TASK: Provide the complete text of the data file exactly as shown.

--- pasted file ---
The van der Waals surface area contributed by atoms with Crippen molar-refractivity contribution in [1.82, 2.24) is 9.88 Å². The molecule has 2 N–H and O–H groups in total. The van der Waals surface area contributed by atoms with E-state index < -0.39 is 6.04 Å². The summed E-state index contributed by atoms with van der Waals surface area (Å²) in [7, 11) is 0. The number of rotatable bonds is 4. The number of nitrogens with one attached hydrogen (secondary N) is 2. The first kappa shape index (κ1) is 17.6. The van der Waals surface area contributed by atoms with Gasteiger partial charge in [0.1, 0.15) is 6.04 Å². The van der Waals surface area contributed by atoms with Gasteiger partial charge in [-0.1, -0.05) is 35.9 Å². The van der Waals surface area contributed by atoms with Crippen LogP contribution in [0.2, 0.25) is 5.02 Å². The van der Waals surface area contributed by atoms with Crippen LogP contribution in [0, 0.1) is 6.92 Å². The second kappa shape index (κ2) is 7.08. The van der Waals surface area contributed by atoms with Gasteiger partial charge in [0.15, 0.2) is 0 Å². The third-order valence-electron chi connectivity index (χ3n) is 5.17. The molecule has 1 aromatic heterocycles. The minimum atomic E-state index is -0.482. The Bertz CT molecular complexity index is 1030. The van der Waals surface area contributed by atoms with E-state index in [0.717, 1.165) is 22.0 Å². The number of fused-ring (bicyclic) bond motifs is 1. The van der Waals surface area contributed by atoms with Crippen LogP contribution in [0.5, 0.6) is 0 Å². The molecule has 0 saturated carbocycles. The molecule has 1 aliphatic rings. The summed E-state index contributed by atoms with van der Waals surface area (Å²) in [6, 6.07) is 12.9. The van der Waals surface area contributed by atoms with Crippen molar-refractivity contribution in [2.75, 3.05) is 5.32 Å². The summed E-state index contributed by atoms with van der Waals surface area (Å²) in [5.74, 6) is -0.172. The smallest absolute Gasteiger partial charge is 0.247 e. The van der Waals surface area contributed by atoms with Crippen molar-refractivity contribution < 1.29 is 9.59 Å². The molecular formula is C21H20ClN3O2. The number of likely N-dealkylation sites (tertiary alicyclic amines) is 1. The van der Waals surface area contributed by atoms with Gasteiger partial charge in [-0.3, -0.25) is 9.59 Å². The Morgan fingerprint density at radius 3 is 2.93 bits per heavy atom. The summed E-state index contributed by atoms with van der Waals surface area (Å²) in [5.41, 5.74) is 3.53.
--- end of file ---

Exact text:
The van der Waals surface area contributed by atoms with Crippen molar-refractivity contribution in [1.82, 2.24) is 9.88 Å². The molecule has 2 N–H and O–H groups in total. The van der Waals surface area contributed by atoms with E-state index < -0.39 is 6.04 Å². The summed E-state index contributed by atoms with van der Waals surface area (Å²) in [7, 11) is 0. The number of rotatable bonds is 4. The number of nitrogens with one attached hydrogen (secondary N) is 2. The first kappa shape index (κ1) is 17.6. The van der Waals surface area contributed by atoms with Gasteiger partial charge in [0.1, 0.15) is 6.04 Å². The van der Waals surface area contributed by atoms with Gasteiger partial charge in [-0.1, -0.05) is 35.9 Å². The van der Waals surface area contributed by atoms with Crippen LogP contribution in [0.2, 0.25) is 5.02 Å². The van der Waals surface area contributed by atoms with Crippen LogP contribution in [0, 0.1) is 6.92 Å². The second kappa shape index (κ2) is 7.08. The van der Waals surface area contributed by atoms with Gasteiger partial charge in [0.15, 0.2) is 0 Å². The third-order valence-electron chi connectivity index (χ3n) is 5.17. The molecule has 1 aromatic heterocycles. The minimum atomic E-state index is -0.482. The Bertz CT molecular complexity index is 1030. The van der Waals surface area contributed by atoms with E-state index in [0.717, 1.165) is 22.0 Å². The number of fused-ring (bicyclic) bond motifs is 1. The van der Waals surface area contributed by atoms with Crippen LogP contribution in [0.5, 0.6) is 0 Å². The molecule has 0 saturated carbocycles. The molecule has 1 aliphatic rings. The summed E-state index contributed by atoms with van der Waals surface area (Å²) in [6, 6.07) is 12.9. The van der Waals surface area contributed by atoms with Crippen molar-refractivity contribution in [2.75, 3.05) is 5.32 Å². The summed E-state index contributed by atoms with van der Waals surface area (Å²) in [5.74, 6) is -0.172. The smallest absolute Gasteiger partial charge is 0.247 e. The van der Waals surface area contributed by atoms with Crippen molar-refractivity contribution < 1.29 is 9.59 Å². The molecular formula is C21H20ClN3O2. The number of likely N-dealkylation sites (tertiary alicyclic amines) is 1. The van der Waals surface area contributed by atoms with Gasteiger partial charge in [-0.3, -0.25) is 9.59 Å². The Morgan fingerprint density at radius 3 is 2.93 bits per heavy atom. The summed E-state index contributed by atoms with van der Waals surface area (Å²) in [5.41, 5.74) is 3.53.